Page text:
Okay now what do you do if your coated fabric is facing your feed dogs?  Use tissue paper. I cut a piece of tissue paper about 1” wide by the length of the portion to be stitched. I then place it between my coated fabric and the feed dogs on my machine.  Stitch as normal then pull off the tissue paper when you are done sewing.

I hope that this lesson has given you a bit more confidence when sewing with coated fabrics.  It’s really not hard just remember:

-DO NOT iron directly on the coated fabric.

-Use a buffer between your machine and the fabric. Either a Teflon coated foot, tissue paper or scotch tape.

-Your sewing needle will leave holes in the coating, however you CAN unpick. After you’re done unpicking run your iron over your fabric (using your paper backing) to seal up the holes left my your sewing needle.

-The fabric is not super fool proof.  If you unpick a few too many times, or twist and turn the fabric too much, it’s going to damage it and look bad. You probably just need to start over at that point.

-You can iron coated fabrics, just either iron the wrong side of the fabric, or use a backing sheet between your iron and your fabric. To be safe, especially when working with oil cloth, test a piece first. You may need to use a lower heat setting on your iron.

Laminated Zipper Pouch

In the case of my zippered pouch, after I was done sewing, it was a wrinkled mess. I simply pressed the pouch well when I was finished using my paper backing.  The wrinkles came right out.

Also, be aware if you ever want to use a coated fabric as a lining, you will need to ensure that your coated fabrics don’t touch each other while pressing at any step in your construction. This is especially important during final pressings. Once I made a pouch with a laminated lining and when I pressed it for the final time the linings touched and melted together!! Ruined my entire project. For this reason, I don’t usually use coated fabrics as linings.

Here are a few projects I’ve made in the past using coated fabrics:

Projects Made with Laminated Fabrics


1. Laminated Zip Pouch

2. Crayon Roll Tutorial

3. Kindle Keeper Tutorial

4. Wet Pouch made from a Shower Curtain

5. iPad Cozy

6 & 7: Retro Travel Bag

8. Laminated Kids Wallet

9. Kids Apron

not pictured

10. Kids Pencil Pouch
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Melissa Mortenson is the author of the Polka Dot Chair blog which is in its 7th year of sharing fresh and creative ideas with readers. She is the author of “Project Teen, Handmade Gifts your Teen will Actually Love”. Her first fabric line “Derby Style” debuted in January 2015 through Riley Blake Designs. A mom of 3, she considers herself lucky to be living in Kentucky.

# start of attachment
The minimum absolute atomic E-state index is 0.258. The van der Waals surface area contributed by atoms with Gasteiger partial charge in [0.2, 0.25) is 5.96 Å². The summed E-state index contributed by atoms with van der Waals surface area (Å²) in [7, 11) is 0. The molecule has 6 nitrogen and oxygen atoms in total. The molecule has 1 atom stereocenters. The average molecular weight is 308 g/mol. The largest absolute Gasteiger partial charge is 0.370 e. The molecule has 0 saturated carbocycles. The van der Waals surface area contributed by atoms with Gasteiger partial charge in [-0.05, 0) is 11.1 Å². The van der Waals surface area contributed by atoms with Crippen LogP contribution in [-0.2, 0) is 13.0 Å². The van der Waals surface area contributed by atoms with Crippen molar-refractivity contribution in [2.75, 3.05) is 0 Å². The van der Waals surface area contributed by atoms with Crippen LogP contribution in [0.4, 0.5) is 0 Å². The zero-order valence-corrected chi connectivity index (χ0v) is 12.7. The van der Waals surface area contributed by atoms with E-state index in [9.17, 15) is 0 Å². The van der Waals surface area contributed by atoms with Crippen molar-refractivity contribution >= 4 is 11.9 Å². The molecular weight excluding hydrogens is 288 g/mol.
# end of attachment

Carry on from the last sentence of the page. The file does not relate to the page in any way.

1. Anita says

    Can you tell me what size needle you use for laminate? I had a problem with skipped stitches the last time I sewed on laminate. I did use a Teflon foot. Thank you for the informative post.

    • says

      I usually use a size 80 Schmetz needle, make sure it’s a new one. If you sew with a dull needle it will cause problem. You also might want to try microtex needles if you’re having troubles. They are super sharp and may help punch through the laminate cleanly.

  2. Patti says

    I want to make a rain hat and your tutorial is so helpful, especially the part about making my own coated fabric. I just wondered, will the stitching lines create holes which will defeat the purpose of the rain hat keeping me dry? Or do I need to spray it with something after I sew it?

  3. says

    I made a clothespin pouch using coated fabric over the summer. Having never used the stuff before I just use the good ol’ trial and error method as I went along. I found that regular blue painters tape worked amazing!

    I’ve always got rolls of the stuff laying around so I used tape to hold my pieces together where we would traditionally use pins. I also unrolled tape on the coated fabric where I wanted my stitch lines to be and then placed the coated fabric down against my feed dogs and my lining fabric up under my (non-teflon) presser foot. I sewed it up and then just pulled the tape off after. It’s much more sturdy than scotch tape so it stays put, and it pulls off cleanly as it’s designed to do on your walls.

  4. Ashleigh P says

    I just discovered your blog last week (courtesy of A Girl & A Glue Gun) and wanted to say I think I’m in love. I am also addicted to polka dots. They’re just so darn happy! I saw this tutorial yesterday & it was just the inspiration I needed to make myself a new makeup bag (I received Urban Decay’s Naked Palette for Christmas & they just don’t make bags to fit those things!). This method worked wonderfully for some beautiful printed cotton I picked up at Hobby Lobby. Thanks so much for giving me the courage to try laminated cotton!! You are awesome & you’ve certainly gained a new fan.

  5. says

    Thanks putting together this great tutorial on how to sew with laminated fabric, it’s long been an ambition of mine to sew with oil cloth so this is really useful. I have shared it with on my Facebook page and blog

  6. Alena says

    HI I sew laminated fabric just once but I have very good experience with walking foot, no gathering under foot and the feeding was nice even.

  7. Hether says

    Oh my gosh, this is so helpful! I’d really love to know where that awesome bike fabric is from, I’ve been wanting to use a laminated fabric to make bike bags.